The gif below is from txstreet.com, a website that shows Ethereum transactions on the blockchain happening in real-time
For most people, staring at this animation would probably do more to further their understanding of blockchain technology than a 2000-word essay.
One thing, to notice if you look closely, is that the train is crowded with passengers.
If you think of a blockchain like a railway, remember you need a ticket to ride.
And tickets are getting expensive.
Ethereum onboarded or “settled” more than $1.5 trillion dollars worth of transactions the first quarter of 2021.
Transactions fees (called “gas” fees in Ethereum) averaged more than $1.5 billion USD a month in the same time period.
There is still room to grow, if you can believe that. The “old world” equivalent to the Ethereum block is the SWIFT system, used by banks worldwide to transfer funds.
In March 2021, the SWIFT network recorded a daily average of 42.5 million “messages” or transactions a day. That works out roughly to $300 billion USD a day.
A daily transaction volume of $300 billion for ninety days means the SWIFT network processed $27 Trillion USD, for the first quarter of 2021. That’s an annual rate of more than $100 Trillion.
And send me an email if you knew that before reading this article.
Demand for running transactions through Ethereum is so high that the network has been running at full capacity since the middle of 2020.
It has been obvious for close to a year now that Ethereum can’t process any more transactions unless there are upgrades.
One big innovation coming this summer is EIP (Ethereum Improvement Proposal) 1559. That upgrade, known as “London,” should lower transactions fee by way of an improved auction system for settling transactions.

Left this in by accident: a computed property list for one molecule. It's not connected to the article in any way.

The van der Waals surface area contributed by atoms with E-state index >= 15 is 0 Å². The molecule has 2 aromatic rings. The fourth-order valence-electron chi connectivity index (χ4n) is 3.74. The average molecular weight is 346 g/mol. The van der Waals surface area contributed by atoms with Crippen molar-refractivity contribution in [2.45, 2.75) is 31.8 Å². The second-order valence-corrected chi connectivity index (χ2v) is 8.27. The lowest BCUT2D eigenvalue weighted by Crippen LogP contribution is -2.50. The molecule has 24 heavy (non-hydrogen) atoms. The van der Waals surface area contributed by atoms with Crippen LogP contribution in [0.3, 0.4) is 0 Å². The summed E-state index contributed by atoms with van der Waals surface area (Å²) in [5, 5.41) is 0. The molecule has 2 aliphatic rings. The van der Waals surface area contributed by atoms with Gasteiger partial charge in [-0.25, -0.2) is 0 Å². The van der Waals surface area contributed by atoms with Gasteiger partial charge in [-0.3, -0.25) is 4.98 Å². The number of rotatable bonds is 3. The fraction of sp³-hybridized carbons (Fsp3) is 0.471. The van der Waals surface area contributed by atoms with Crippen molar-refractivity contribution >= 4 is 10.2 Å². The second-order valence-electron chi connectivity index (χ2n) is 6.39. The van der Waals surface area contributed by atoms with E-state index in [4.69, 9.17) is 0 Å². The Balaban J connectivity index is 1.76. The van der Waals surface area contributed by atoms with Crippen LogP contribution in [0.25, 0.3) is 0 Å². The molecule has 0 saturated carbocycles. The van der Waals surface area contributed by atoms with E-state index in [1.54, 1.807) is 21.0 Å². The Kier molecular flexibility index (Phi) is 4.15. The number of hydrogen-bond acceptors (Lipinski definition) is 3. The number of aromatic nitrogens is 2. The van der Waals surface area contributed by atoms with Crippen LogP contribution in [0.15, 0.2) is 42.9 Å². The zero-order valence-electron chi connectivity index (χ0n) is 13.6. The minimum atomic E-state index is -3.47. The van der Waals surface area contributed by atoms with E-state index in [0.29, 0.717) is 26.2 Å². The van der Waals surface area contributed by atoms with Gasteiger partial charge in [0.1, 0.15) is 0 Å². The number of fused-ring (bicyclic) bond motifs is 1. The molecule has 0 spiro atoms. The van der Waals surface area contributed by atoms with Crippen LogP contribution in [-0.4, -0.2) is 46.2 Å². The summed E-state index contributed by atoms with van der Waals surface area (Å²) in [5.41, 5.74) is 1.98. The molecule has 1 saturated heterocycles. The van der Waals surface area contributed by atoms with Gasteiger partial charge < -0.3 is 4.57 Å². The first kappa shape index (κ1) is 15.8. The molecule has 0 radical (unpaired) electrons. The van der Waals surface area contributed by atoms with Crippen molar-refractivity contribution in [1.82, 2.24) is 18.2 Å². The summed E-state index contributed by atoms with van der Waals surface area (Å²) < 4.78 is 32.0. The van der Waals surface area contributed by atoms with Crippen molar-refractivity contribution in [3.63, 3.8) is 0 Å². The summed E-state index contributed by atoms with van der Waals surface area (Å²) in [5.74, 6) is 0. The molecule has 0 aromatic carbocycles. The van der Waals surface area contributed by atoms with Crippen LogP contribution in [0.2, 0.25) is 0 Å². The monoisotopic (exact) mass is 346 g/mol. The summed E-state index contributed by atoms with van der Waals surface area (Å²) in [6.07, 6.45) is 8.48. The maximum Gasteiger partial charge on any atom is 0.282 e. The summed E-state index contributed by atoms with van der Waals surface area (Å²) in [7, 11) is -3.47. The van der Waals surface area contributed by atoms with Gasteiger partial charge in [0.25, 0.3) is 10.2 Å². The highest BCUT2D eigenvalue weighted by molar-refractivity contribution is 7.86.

It will also reduce the issuance of Ethereum by “burning” some transaction fees rather than sending them to miners (the miners aren’t happy about that but nobody cares).
At the very least, the upgrade will make Ethereum deflationary and keep investors happy.
But the Big Bang taking Ethereum to the next level should be the scheduled July launch of Optimism.
What is Optimism? It’s a scaling solution that, depending on the type of transactions, could increase throughput anywhere from 10x to 100x.
Meaning that Ethereum could accommodate $15 trillion USD in transactions per quarter or $60 trillion per year.
That is still a long way from 27 quadrillion, but it’s a good start.
And after the summer, we should see a steady stream of upgrades moving Ethereum to version two. These upgrades are so significant that among developers they are known collectively as The Merge.
But in the short term and possibly medium term, you are going to see the usual FU: (fear, uncertainty, and doubt) about Ethereum (although it has held up remarkably well during this latest downturn – still above $2000 USD).
In 2020 I started to shift my portfolio holdings to Ethereum away from bitcoin. I accelerated the shift this month.
Give it half a year to see what happens.